- $3 billion to install modern irrigation facilities in support of sustainable agricultural production in the country.
- Government is taking a planned approach to agricultural development
- Production already underway in six agro parks, it is projected that by 2015 all nine will be in operation
Prime Minister the Most Hon. Portia Simpson Miller says Government has spent well over $3 billion to install modern irrigation facilities in support of sustainable agricultural production in the country.
She noted that in 1998 when the National Irrigation Development Plan (NIDP) was developed, there was a consciousness that irrigation must play a critical role in lifting agricultural production and productivity.
The Prime Minister was delivering the keynote address at the commissioning of the $395 million Yallahs irrigation system and launch of the Yallahs Agro Park in St. Thomas, on January 23.
Mrs. Simpson Miller said that the six projects implemented so far under the NIDP, have collectively brought 2,000 hectares under production.
“The recipients of public irrigation are no longer predominantly cane farmers in the southern belt, but also farmers from areas where our small domestic food crop farmers operate,” the Prime Minister informed.
These include places such as Phillipsfield and East Albion in St. Thomas; Ebony Park, Clarendon; Bushy Park, St. Catherine; Seven Rivers, St. James and Hounslow, St. Elizabeth.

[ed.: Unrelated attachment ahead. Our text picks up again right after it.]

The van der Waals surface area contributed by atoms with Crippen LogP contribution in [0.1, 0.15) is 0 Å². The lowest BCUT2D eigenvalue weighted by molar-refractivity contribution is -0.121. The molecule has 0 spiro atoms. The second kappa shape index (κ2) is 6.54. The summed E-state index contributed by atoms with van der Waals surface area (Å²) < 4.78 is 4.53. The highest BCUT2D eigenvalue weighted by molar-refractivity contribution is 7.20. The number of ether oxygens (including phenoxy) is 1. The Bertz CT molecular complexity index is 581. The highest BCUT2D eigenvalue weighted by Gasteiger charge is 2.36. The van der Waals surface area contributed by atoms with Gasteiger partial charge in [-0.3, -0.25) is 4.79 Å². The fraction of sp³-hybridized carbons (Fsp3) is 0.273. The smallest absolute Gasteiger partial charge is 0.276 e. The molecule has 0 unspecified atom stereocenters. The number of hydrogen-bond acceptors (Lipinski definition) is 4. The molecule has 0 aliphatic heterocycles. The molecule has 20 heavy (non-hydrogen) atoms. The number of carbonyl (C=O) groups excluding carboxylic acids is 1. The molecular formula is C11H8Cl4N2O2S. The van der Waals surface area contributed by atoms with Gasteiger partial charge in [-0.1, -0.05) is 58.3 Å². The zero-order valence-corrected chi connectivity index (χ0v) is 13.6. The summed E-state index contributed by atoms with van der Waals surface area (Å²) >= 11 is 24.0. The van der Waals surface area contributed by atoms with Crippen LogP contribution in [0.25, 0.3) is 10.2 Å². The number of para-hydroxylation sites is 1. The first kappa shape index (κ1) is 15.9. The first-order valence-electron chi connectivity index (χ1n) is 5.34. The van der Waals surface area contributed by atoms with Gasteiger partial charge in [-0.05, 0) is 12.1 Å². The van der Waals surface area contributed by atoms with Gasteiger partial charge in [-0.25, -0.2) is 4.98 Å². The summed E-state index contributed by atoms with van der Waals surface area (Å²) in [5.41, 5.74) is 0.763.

The Prime Minister explained that the Government is taking a planned approach to agricultural development, in the same way that it is doing in other sectors, as “for too long in the past we have approached agricultural development in a splintered way.”
She asserted that the agro parks are here to stay, as they represent a major plank of the Government’s growth strategy.
“The agro parks are intended to foster a more commercial approach to agriculture, utilizing best practices. Government’s role in this is to provide, where possible, lands with requisite infrastructure. This include irrigation, drainage, roads and post-harvest facilities,” Mrs. Simpson Miller said.
“The Government also facilitates contracts between farmers and end-users. It is the farmers, however, who must produce and sell their crops and livestock. Farmers must therefore bring their working capital and their expertise,” she added.
Mrs. Simpson Miller emphasized that the Government is proceeding “full speed ahead” with the agro park programme, which will eventually put some 8,000 acres into sustainable farming.
She acknowledged the contributions of the many small farmers, noting that through their efforts, in the September to December quarter of 2013 the domestic food crop sector grew by 14 per cent, compared to the corresponding quarter of 2012.
Meanwhile, Minister of Agriculture and Fisheries, Hon. Roger Clarke, said with production already underway in six agro parks, it is projected that by 2015 all nine will be in operation.
The locations are Amity Hall and Hill Run, St. Catherine; Ebony Park and Spring Plain, Clarendon; Plantain Garden and Yallahs, St. Thomas; New Forrest/Duff House, Manchester/St. Elizabeth; Ettingdon, Trelawny; and Meylersfield, Westmoreland.
Mr. Clarke informed that through the establishment of the parks, the Ministry is continuing the expansion of the ginger and turmeric programme to increase ginger production by 43 per cent and produce 2,300 metric tonnes of turmeric.
“We also plan to achieve increased production in Irish potato from 70 to 100 per cent of local demand through a strategic partnership with you the farmers, the People’s Cooperative Bank and a consortium of buyers,” he said.